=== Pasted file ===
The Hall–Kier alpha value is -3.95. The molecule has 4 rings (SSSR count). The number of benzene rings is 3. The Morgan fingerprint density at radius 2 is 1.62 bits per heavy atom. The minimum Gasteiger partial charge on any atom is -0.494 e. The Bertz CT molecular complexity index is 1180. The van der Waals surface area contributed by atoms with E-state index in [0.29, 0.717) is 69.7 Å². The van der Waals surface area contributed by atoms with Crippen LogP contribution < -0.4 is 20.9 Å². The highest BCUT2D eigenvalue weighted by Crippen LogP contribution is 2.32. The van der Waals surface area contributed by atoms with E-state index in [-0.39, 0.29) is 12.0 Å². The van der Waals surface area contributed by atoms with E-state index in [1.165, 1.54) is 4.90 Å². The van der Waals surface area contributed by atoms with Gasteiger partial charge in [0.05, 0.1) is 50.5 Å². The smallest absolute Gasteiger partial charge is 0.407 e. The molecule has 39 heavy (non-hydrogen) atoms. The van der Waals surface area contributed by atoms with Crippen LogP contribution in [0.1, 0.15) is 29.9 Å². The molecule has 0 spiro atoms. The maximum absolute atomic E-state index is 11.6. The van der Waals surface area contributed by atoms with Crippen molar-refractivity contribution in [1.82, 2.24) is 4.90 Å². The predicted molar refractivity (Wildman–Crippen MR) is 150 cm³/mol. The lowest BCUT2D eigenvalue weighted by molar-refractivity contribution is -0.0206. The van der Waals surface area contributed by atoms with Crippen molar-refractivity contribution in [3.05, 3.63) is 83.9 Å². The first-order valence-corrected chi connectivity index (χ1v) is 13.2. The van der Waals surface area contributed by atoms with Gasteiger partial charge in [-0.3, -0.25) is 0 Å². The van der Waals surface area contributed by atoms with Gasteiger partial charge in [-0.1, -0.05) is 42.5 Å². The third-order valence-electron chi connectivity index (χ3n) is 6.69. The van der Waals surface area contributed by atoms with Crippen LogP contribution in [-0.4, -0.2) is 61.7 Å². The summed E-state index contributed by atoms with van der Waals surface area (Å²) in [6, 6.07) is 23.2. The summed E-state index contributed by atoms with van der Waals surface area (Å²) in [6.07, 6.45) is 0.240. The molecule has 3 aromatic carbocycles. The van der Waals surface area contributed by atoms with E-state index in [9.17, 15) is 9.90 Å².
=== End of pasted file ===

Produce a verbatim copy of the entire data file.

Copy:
The Hall–Kier alpha value is -3.95. The molecule has 4 rings (SSSR count). The number of benzene rings is 3. The Morgan fingerprint density at radius 2 is 1.62 bits per heavy atom. The minimum Gasteiger partial charge on any atom is -0.494 e. The Bertz CT molecular complexity index is 1180. The van der Waals surface area contributed by atoms with E-state index in [0.29, 0.717) is 69.7 Å². The van der Waals surface area contributed by atoms with Crippen LogP contribution < -0.4 is 20.9 Å². The highest BCUT2D eigenvalue weighted by Crippen LogP contribution is 2.32. The van der Waals surface area contributed by atoms with E-state index in [-0.39, 0.29) is 12.0 Å². The van der Waals surface area contributed by atoms with E-state index in [1.165, 1.54) is 4.90 Å². The van der Waals surface area contributed by atoms with Gasteiger partial charge in [0.05, 0.1) is 50.5 Å². The smallest absolute Gasteiger partial charge is 0.407 e. The molecule has 39 heavy (non-hydrogen) atoms. The van der Waals surface area contributed by atoms with Crippen LogP contribution in [0.1, 0.15) is 29.9 Å². The molecule has 0 spiro atoms. The maximum absolute atomic E-state index is 11.6. The van der Waals surface area contributed by atoms with Crippen molar-refractivity contribution in [1.82, 2.24) is 4.90 Å². The predicted molar refractivity (Wildman–Crippen MR) is 150 cm³/mol. The lowest BCUT2D eigenvalue weighted by molar-refractivity contribution is -0.0206. The van der Waals surface area contributed by atoms with Crippen molar-refractivity contribution in [3.05, 3.63) is 83.9 Å². The first-order valence-corrected chi connectivity index (χ1v) is 13.2. The van der Waals surface area contributed by atoms with Gasteiger partial charge in [-0.3, -0.25) is 0 Å². The van der Waals surface area contributed by atoms with Gasteiger partial charge in [-0.1, -0.05) is 42.5 Å². The third-order valence-electron chi connectivity index (χ3n) is 6.69. The van der Waals surface area contributed by atoms with Crippen LogP contribution in [-0.4, -0.2) is 61.7 Å². The summed E-state index contributed by atoms with van der Waals surface area (Å²) in [6, 6.07) is 23.2. The summed E-state index contributed by atoms with van der Waals surface area (Å²) in [6.07, 6.45) is 0.240. The molecule has 3 aromatic carbocycles. The van der Waals surface area contributed by atoms with E-state index in [9.17, 15) is 9.90 Å².